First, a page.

Volumetric lighting 3
2016-02-03

Volumetric lighting 3 - Optimization and result

In the first post we created a basic volumetric lighting shader using ray marching. In the second post we improved the quality and performance by performing an intersection test against the spotlight before sampling. At this point we are pretty happy with the effect, but we want it to run way faster. Time for optimization!

Resolutions

A very easy idea would be to simply lower the resolution of the effect. We can actually change the resolution of both the effect itself (number of rays) and of the shadow map. Below is a comparison image with some variations of resolutions (0.252x means that the width and height is 0.25 times the full values):

resolution comparison

This is very interesting. Besides some aliasing on the objects it seems we can turn the rendering resolution way down without making the result look worse. If we look back at the performance numbers in the previous posts we learn that lowering the resolution is a very significant performance boost, so this is a very good result. When rendering at 0.52 times the resolution (not shown in the comparison) I have a hard time telling the difference, so this is what I’m going to recommend as the default.

When it comes to the shadow map resolution having higher than 2562 actually seems to make the quality worse. This makes sense considering a single texel on the shadow map is no longer as close to being representative of the whole range covered by a sample as before (think mipmaps). Since it’s cheaper to take multiple samples from a smaller shadow map there really is no reason to use a high resolution one for volumetric lighting.

Code optimization

Right now the code for the intersection test is mostly designed for readability. But from the performance numbers we can tell that it is still fairly fast. So it is probably a better idea to spend some time on improving the marching loop. It currently looks like this:

for (int i = 0; i < uNumSamples; ++i) {
	float sampleT = startT + float(i) * sampleStep;
	vec3 samplePos = sampleT * rayDir;

	float shadowSample = sampleShadowMap(samplePos);
	float falloff = calcLightFalloff(samplePos);
	float attenuation = calcLightAttenuation(samplePos);
	float eyeDistWeight = eyeWeightM + eyeWeightK * sampleT;

	factor += shadowSample * falloff * attenuation * eyeDistWeight * sampleStep;
}

Hmm… Those function calls looks very suspect. Let us take a peak:

float calcLightAttenuation(vec3 samplePos)
{
	vec3 lightToSampleDir = normalize(samplePos - uSpotlight.vsPos);
	return smoothstep(uSpotlight.softAngleCos, uSpotlight.sharpAngleCos, dot(lightToSampleDir, uSpotlight.vsDir));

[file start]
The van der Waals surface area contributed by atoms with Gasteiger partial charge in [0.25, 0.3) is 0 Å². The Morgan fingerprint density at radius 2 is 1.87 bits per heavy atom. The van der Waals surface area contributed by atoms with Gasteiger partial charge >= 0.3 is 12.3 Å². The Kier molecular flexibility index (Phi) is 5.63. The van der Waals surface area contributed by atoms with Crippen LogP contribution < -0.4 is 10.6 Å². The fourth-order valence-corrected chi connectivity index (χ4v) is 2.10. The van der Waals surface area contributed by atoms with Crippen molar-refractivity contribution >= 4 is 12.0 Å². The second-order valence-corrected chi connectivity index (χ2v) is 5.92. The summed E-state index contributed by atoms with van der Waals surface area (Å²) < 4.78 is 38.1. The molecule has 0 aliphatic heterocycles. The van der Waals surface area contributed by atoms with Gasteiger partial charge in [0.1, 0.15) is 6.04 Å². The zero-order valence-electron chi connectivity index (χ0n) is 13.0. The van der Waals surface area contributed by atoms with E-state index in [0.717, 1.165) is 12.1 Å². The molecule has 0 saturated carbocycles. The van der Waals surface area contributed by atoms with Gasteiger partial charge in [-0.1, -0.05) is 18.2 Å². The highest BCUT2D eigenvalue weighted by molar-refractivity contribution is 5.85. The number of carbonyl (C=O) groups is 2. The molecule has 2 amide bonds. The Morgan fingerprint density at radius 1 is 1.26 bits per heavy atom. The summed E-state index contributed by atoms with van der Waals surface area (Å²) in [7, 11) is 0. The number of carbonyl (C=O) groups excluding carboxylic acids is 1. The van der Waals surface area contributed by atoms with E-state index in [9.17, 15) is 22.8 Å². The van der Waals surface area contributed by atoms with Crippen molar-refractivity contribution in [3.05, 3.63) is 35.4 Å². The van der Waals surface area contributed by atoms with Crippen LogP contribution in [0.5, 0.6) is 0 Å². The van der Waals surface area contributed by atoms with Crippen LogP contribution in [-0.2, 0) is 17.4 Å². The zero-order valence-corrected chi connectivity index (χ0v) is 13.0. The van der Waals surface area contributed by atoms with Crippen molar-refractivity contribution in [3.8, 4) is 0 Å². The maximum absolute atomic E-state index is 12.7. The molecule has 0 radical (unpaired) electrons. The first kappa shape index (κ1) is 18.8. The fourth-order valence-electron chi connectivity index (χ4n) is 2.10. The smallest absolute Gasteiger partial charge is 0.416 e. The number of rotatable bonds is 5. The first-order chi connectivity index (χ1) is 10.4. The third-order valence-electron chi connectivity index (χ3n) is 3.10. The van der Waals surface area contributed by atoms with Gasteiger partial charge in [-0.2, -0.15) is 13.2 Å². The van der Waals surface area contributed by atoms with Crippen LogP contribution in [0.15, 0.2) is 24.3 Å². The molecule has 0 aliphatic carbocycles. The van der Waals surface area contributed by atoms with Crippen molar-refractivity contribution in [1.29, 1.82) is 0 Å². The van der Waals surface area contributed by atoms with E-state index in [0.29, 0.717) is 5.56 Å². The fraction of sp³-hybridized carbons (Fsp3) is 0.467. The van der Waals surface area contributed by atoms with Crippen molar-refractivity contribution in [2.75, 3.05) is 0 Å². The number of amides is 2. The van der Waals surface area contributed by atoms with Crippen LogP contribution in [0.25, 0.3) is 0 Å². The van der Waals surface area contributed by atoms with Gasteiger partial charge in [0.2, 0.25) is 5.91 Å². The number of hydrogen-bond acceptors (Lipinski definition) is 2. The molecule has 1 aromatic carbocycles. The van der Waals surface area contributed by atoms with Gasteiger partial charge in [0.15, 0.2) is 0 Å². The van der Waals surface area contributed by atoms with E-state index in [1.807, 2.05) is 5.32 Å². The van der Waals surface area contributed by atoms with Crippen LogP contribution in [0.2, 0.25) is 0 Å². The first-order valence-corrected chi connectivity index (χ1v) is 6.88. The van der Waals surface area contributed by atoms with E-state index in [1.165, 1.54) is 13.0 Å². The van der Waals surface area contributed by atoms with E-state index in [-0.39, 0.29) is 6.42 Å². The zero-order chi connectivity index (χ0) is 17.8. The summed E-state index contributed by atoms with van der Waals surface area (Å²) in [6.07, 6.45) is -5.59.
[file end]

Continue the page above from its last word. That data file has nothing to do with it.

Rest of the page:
}

smoothstep() looks unavoidable in this case, unless we replace it with some other function. :/

float calcLightFalloff(vec3 samplePos)
{
	vec3 lightToSample = samplePos - uSpotlight.vsPos;
	return clamp(1.0 - (dot(lightToSample, lightToSample) / (uSpotlight.range * uSpotlight.range)), 0.0, 1.0);
}

Um…

float sampleShadowMap(vec3 vsSamplePos)
{
	return textureProj(uShadowMap, uSpotlight.lightMatrix * vec4(vsSamplePos, 1.0));
}

Oh no

The worst offender looks to be sampleShadowMap(). In it we perform a 4x4 matrix transform each iteration. What we could do instead is to calculate the shadow map coordinate for the end and start positions and then simply linearly interpolate between them. This is probably a faster operation. We can also try to do the same for other linear things, such as the sample weight. In the code below we have done this and in the process also inlined the functions and precomputed as much as possible.

float sampleStep = (endT - startT) / float(uNumSamples - 1);
float interpStep = 1.0 / float(uNumSamples - 1);

// Precompute shadow coord
vec4 startShadowCoord = uSpotlight.lightMatrix * vec4(startPos, 1.0);
vec4 endShadowCoord = uSpotlight.lightMatrix * vec4(endPos, 1.0);

// Precompute light falloff variables
vec3 startLightToSample = startPos - uSpotlight.vsPos;
vec3 endLightToSample = endPos - uSpotlight.vsPos;
float invSquaredLightRange = 1.0 / (uSpotlight.range * uSpotlight.range);

// Precompute eye dist weight and monte carlo weight and combine
float startWeight = (eyeWeightM + eyeWeightK * startT) * sampleStep;
float endWeight = (eyeWeightM + eyeWeightK * endT) * sampleStep;

float factor = 0.0;
for (int i = 0; i < uNumSamples; ++i) {
	// Interpolation factor
	float interp = interpStep * float(i);

	// Shadow map coord and sample
	vec4 sampleShadowCoord = mix(startShadowCoord, endShadowCoord, interp);
	float shadowSample = textureProj(uShadowMap, sampleShadowCoord);

	// Light falloff
	vec3 lightToSample = mix(startLightToSample, endLightToSample, interp);
	float falloff = 1.0 - dot(lightToSample, lightToSample) * invSquaredLightRange;

	// Light attenuation
	vec3 lightToSampleDir = normalize(lightToSample);
	float attenuation = smoothstep(uSpotlight.softAngleCos, uSpotlight.sharpAngleCos, dot(lightToSampleDir, uSpotlight.vsDir));

	// Calculate weight and update factor
	float weight = mix(startWeight, endWeight, interp);
	factor += shadowSample * falloff * attenuation * weight;
}

This looks promising. Time for some new performance numbers!

2560x1440 980Ti Avg SD Max 970M Avg SD Max HD 4600 Avg SD
Baseline # 1.5 0.1 1.9 # 7.9 5.3 20 # 27.1 2
Naive marching # 5.6 1.8 9.6 # 18.5 5.6 30.8 # 102 35
Test - No sampling # 1.9 0.3 2.7 # 8.7 5.3 20.6 # 33.3 5
Test - Naive marching # 5.3 2 11.4 # 17.5 6 49 # 101 41.5
Test - Optimized marching # 4.4 1.5 10.3 # 14.4 5.5 44.5 # 86 33.3
1280x720 980Ti Avg SD Max 970M Avg SD Max HD 4600 Avg SD
Baseline # 1.5 0.1 1.9 # 7.9 5.4 20.4 # 24.5 2.4
Naive marching # 2.6 0.6 4.3 # 10.5 5.1 41.2 # 43.7 9.8
Test - No sampling # 1.6 0.1 2.3 # 8.1 5.4 34.5 # 26.2 2.5
Test - Naive marching # 2.5 0.6 11.2 # 10.3 5.2 21.2 # 44.2 11.6
Test - Optimized marching # 2.2 0.4 3.3 # 9.5 5.3 41.2 # 40.5 9.6